Ever humbling and heartwarming is hearing inside stories from a man who has known the town you’re writing a book about through 27 years of his own experience exploring it. Brothers Jerry and Ron arrived this evening to share stories over a rice pilaf with succulent sauteed calamari in the center. Without saying as much, I asked them to sing for their supper, delighted by tales of claustrophobic investigations, larger-than-life snakes, and a protest demonstration wherein Vittoria interrupted mass to demand why the new priest couldn’t wait to start until everyone [read: she] was in attendance. (Note: no mass that I’ve attended has ever begun on time — this lesson must have stuck.)

Naturally, I’m aware that many people have been involved with NIAUSI long before me, but hearing Jerry’s stories in person took me to a recent yet unknown layer of memory that exists about Civita — some of which is now gone. In fact, tonight was the first night that I heard Vittoria’s or Domenica’s names (Domenica, the great grandmother of Elena, who was just baptized.) The concept of time plays games with me again: each time I grow to understand a part of the sequence, someone adds new data points — though I’ve learned much in less than 60 days.

Hearing new Civitonici names from Jerry, and learning that his own daughter was baptized here (Vittoria is her godmother) hearkens me back to a thought I had yesterday as I wrote about Elena and Alberto: I’ve witnessed their baptisms, and they will be alive to experience Civita long after I’m gone. In terms of data points, we are all mere blips in a very long series of moments.

What seems most apparent is the concept of allowing things to be appropriately revealed over long periods of time. One person’s lifetime –or even the life spans of her children and grandchildren– are nothing in comparison with the span of Civita; yet, things happen when they’re meant to, and they often take longer to occur that we hope. Take away the monstrous imbalance of time, and one realizes that it’s all about uncovering what is proprio in the moment and in the manner that it’s most impactful.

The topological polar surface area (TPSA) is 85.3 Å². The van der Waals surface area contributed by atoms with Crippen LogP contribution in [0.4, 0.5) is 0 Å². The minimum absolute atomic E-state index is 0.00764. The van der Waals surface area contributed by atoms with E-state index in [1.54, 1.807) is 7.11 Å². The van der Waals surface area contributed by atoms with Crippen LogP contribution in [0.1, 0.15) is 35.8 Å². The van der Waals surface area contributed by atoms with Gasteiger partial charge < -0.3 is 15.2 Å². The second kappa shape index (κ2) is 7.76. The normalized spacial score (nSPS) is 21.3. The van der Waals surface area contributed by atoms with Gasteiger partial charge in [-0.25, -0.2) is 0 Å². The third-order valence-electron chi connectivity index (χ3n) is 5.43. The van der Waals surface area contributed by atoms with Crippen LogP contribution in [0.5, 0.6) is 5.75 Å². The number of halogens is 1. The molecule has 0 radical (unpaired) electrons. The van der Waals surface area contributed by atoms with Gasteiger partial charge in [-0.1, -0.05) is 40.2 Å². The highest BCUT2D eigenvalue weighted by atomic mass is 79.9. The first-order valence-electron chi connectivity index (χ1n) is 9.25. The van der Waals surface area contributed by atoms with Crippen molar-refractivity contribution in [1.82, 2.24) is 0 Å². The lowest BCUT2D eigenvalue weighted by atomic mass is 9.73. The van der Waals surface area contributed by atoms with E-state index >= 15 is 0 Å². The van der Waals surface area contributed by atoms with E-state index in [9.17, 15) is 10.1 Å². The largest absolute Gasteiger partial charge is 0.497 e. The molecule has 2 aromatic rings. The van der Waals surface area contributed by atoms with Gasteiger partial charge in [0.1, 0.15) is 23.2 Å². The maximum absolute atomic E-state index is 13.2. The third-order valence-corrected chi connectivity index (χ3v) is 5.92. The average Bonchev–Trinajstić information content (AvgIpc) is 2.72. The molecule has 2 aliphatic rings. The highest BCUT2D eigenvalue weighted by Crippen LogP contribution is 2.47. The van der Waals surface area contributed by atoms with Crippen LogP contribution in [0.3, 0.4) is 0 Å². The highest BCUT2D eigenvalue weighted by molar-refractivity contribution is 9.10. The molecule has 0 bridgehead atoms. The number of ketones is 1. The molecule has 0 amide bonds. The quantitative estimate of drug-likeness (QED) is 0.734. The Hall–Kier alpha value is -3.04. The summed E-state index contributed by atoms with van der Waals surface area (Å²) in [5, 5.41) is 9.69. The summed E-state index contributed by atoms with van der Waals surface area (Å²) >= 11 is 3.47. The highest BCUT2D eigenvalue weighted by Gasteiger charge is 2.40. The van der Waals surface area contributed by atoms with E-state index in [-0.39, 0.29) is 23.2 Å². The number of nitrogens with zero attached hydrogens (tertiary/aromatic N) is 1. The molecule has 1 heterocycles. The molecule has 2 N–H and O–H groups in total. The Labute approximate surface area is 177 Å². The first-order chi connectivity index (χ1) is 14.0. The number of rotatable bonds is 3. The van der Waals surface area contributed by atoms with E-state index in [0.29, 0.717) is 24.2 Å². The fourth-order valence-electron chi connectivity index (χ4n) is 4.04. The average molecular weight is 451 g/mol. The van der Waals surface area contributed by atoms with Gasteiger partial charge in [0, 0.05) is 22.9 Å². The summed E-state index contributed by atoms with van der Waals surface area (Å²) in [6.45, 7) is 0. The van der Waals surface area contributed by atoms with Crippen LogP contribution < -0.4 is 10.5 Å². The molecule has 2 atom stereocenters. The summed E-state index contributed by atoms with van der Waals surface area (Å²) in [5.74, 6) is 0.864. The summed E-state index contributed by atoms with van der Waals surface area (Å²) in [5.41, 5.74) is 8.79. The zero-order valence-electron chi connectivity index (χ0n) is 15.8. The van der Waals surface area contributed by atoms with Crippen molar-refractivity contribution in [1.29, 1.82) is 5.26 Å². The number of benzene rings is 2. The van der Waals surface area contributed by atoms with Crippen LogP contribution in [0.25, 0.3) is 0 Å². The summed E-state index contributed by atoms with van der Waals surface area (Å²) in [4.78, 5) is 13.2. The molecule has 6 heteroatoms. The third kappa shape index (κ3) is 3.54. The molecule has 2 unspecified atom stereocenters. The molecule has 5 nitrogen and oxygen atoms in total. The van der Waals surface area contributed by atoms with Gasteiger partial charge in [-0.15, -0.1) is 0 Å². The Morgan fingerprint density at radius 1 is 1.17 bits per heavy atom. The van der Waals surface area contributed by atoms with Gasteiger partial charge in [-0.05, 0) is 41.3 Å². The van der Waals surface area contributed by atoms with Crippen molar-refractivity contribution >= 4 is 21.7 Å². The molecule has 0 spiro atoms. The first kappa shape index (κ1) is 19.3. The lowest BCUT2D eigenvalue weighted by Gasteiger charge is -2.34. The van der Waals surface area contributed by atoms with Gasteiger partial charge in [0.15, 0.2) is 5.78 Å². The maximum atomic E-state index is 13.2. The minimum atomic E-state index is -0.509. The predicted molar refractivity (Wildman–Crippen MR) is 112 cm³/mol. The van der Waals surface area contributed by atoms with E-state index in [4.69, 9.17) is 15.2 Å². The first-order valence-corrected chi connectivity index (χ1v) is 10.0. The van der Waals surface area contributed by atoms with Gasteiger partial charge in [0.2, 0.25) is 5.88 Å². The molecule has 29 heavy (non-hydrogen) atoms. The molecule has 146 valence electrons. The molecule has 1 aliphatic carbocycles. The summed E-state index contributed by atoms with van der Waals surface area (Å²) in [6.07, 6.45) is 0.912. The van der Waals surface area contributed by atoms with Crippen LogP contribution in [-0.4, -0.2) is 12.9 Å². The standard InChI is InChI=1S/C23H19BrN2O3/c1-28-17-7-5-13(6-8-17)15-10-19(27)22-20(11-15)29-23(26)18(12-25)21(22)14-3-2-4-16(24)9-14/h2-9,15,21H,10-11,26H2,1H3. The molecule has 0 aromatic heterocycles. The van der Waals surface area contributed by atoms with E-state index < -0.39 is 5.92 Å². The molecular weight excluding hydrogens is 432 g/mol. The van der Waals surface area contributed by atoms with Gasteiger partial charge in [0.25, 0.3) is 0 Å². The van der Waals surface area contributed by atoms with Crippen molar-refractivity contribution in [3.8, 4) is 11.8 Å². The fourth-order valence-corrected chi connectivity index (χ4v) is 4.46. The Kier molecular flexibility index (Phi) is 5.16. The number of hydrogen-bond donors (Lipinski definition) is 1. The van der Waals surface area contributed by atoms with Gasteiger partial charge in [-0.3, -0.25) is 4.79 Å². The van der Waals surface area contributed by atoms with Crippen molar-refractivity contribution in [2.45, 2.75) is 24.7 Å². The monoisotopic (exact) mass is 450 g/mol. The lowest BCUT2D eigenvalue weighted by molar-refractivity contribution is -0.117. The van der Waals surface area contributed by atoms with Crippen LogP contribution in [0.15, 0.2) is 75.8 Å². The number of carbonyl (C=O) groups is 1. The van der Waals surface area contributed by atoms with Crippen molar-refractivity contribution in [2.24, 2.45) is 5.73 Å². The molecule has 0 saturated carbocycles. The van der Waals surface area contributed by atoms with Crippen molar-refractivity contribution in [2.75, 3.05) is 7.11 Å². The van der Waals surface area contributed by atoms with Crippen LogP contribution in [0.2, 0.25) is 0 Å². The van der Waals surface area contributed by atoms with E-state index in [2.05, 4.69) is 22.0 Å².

Architecturally, one sees this in buildings like Astra and Tony’s house where tufa stone erupts gently from the white stucco in window arches. Personally, one finds revelations in stories from people like Jerry, who dared to crawl through a long passage no wider than himself to discover a tiled Etruscan room large enough to stand somewhere beneath the depths of Civita. It was evident that he found many things during that journey that will always remain quietly with him. Though he may return to certain places in Civita –like I will always return to my rock to write, even decades hence– that cave will contain a lifelong memory and special meaning for him that will only happen once.

The key, really, is in the layering of time. With anything –an experience, a building or physical place, a human psyche– one must begin with a solid foundation, otherwise any renovation or restoration will be a disaster. It’s equally important to determine what should remain throughout, what must be discarded, and what will replace the things that are removed. For Jerry, the bones of his Civita memories include that investigation; there’s not a need to find and replace it — it will always be there.

In every building, designers know that certain parts that will wear out over time; they also know that there are the elements that must last — the bones. One cannot build a timeless building with rotten wood or a cracked slab without deep and dire consequences; the building falls, leaks, crumbles. Similarly, it’s impossible to create a true sense of self without a deep understanding of one’s own motivations, weaknesses and strengths. When something is strong and meaningful by nature –Jerry’s memory and what he learned from it, or even the bedrock of Civita herself– it forms a solid foundation of promise on which more can be built over time.

In architecture, what brings a renovation together is someone who can correctly identify which weak spots will kill the building, and which non-structural flaws might actually lend interest and character, perhaps impairing a sense of perfection but also yielding an unparalleled authenticity: something original and true.

What I realized from our conversation tonight is that it’s totally possible to be a part of Civita even if I’m never a Civitonici myself; it’s possible to become involved in people’s lives and events, to see a lifetime’s progression in a grain of sand — and in a baptism. I may never bring the vision of a true insider, but my own vision derives from a stance both inside and outside, permitting me to consider this place from many vantage points and lenses in order to create a unique composite picture so clear that others can grasp it for themselves.

As with anything –buildings, lifetimes, relationships– success only comes from a combination of the right time to build, demolish, and restore. Bringing a sense of intelligence about what materials to employ, what to leave hidden or at rest, and what to reveal — that’s an elusive art.

Over a month and a half into my investigation of layers in Civita, I can confirm that only a place with such good bones could continue to reveal such appropriate lessons over time.